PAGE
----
Jamie Jorgensen:  Unable to reach candidate.

Bill Koile, Jr.:  I believe that the work the current board has undertaken in the past has laid ground work to further improve the community and the education our youth receive. They keep professional development opportunities for the staff at the forefront to assure the students of the best instruction possible. I would continue to strengthen both of these initiatives.

Patrick McCarville:  Unable to reach candidate.

Tristan C. Nelson:  No response received.

Amanda Wright:  No response received.

How can schools use technology to create better equity and educational outcomes?

Kelly Hinrichs:  No response received.

Jamie Jorgensen:  Unable to reach candidate.

Bill Koile, Jr.:  DC West has already taken steps to be on the leading edge of technology for our students in the rapidly changing world of education and have received national attention for their success with robotics and the STEM programs offered to the youth. The district needs to maintain this momentum.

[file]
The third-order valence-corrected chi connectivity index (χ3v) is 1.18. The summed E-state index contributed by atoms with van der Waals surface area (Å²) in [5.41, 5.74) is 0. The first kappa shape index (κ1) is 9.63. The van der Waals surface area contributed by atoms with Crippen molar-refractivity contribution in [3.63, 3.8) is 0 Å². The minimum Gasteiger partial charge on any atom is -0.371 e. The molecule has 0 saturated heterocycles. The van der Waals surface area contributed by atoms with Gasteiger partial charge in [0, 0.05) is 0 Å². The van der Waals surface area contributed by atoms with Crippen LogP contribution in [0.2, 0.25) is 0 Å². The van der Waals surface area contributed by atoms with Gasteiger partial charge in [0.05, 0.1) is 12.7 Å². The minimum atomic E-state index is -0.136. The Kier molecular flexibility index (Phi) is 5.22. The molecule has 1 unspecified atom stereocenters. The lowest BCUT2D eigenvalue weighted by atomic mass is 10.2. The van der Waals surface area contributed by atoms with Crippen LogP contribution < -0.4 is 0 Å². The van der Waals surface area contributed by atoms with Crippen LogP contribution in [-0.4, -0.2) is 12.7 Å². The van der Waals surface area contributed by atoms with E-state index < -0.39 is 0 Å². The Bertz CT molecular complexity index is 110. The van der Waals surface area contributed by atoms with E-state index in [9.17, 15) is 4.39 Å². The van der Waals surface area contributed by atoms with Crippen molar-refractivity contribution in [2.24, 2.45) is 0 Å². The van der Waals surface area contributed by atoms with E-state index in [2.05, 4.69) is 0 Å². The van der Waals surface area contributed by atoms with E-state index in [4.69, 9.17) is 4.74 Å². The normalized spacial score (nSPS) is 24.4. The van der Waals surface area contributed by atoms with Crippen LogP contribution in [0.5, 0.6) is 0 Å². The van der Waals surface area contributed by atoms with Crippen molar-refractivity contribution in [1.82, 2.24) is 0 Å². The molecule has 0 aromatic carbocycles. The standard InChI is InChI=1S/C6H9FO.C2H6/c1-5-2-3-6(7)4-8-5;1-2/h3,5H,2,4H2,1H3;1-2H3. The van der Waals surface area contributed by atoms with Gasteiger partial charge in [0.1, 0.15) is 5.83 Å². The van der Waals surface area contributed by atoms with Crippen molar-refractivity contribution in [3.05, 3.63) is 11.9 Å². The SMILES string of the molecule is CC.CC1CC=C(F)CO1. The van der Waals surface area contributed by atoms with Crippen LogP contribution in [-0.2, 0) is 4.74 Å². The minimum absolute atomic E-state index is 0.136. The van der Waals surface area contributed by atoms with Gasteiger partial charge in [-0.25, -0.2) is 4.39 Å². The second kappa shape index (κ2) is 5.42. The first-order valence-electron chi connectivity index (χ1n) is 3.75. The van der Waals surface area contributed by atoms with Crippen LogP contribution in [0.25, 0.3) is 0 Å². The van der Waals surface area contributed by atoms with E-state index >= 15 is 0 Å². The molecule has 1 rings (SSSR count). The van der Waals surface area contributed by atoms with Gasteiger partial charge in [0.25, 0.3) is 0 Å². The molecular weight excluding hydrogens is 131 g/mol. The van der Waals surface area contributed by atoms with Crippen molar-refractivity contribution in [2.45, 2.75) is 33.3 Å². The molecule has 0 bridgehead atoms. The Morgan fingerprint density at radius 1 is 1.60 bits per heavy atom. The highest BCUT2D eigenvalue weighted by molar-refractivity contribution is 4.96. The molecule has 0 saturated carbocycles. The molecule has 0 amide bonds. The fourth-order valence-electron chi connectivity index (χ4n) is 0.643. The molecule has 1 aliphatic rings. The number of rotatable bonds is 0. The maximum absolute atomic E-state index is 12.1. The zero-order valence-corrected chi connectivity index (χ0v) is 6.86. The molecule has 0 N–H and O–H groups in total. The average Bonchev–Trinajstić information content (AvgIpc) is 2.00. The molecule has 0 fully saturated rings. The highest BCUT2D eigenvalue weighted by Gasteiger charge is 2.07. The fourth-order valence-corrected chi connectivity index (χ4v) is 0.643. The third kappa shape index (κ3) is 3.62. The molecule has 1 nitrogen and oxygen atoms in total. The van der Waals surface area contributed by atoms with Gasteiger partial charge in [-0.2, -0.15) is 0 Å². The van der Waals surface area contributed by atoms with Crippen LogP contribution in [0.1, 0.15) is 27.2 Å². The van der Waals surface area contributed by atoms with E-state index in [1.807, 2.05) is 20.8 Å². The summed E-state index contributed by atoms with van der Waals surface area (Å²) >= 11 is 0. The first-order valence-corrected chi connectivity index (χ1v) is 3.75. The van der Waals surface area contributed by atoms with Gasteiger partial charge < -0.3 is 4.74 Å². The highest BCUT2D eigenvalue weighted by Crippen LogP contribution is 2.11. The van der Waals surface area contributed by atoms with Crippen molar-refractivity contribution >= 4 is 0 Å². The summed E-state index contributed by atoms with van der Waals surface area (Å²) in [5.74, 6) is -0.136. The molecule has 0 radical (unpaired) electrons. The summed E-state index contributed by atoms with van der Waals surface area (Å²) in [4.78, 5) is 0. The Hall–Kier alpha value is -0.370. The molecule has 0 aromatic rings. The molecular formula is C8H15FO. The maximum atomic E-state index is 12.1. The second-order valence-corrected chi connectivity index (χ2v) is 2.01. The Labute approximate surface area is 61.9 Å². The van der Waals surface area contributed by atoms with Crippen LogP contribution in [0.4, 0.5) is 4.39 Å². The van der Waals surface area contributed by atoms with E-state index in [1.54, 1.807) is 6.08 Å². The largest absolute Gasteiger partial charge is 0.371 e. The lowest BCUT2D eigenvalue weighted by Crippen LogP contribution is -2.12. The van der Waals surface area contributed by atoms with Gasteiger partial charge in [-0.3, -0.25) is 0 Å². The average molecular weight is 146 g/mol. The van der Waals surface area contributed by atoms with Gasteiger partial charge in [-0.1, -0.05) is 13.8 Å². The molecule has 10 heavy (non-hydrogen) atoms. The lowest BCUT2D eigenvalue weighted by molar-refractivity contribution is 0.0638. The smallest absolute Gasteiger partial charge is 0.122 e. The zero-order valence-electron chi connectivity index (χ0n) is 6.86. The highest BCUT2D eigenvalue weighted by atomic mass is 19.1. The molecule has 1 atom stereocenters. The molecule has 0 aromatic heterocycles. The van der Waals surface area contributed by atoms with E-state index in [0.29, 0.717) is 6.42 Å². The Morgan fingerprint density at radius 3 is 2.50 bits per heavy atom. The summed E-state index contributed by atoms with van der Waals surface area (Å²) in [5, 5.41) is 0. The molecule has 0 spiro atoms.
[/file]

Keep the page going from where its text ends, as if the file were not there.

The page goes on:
Patrick McCarville:  Unable to reach candidate.

Tristan C. Nelson:  No response received.

Amanda Wright:  No response received.

What can be done to ensure the safety of students and teachers in our schools?

Kelly Hinrichs:  No response received.

Jamie Jorgensen:  Unable to reach candidate.

Bill Koile, Jr.:  Safety should be a priority, not only from a external perspective but also from an internal perspective.  Every student, staff member and support personnel  should feel safe coming to school. Programs to promote kindness/inclusiveness should continue and the relationship between DC West, the Valley Police Department and the Douglas County Sheriffs Office should be strengthened.

Patrick McCarville:  Unable to reach candidate.

Tristan C. Nelson:  No response received.

Amanda Wright:  No response received.

Voters’ Guide: Millard School Board

The MPS Board of Education creates policies and rules and helps the district implement our Strategic Plan.  This site includes current and archived board agendas, audio recordings of board meetings, upcoming schedule of meetings and policies & rules.  — from the board’s website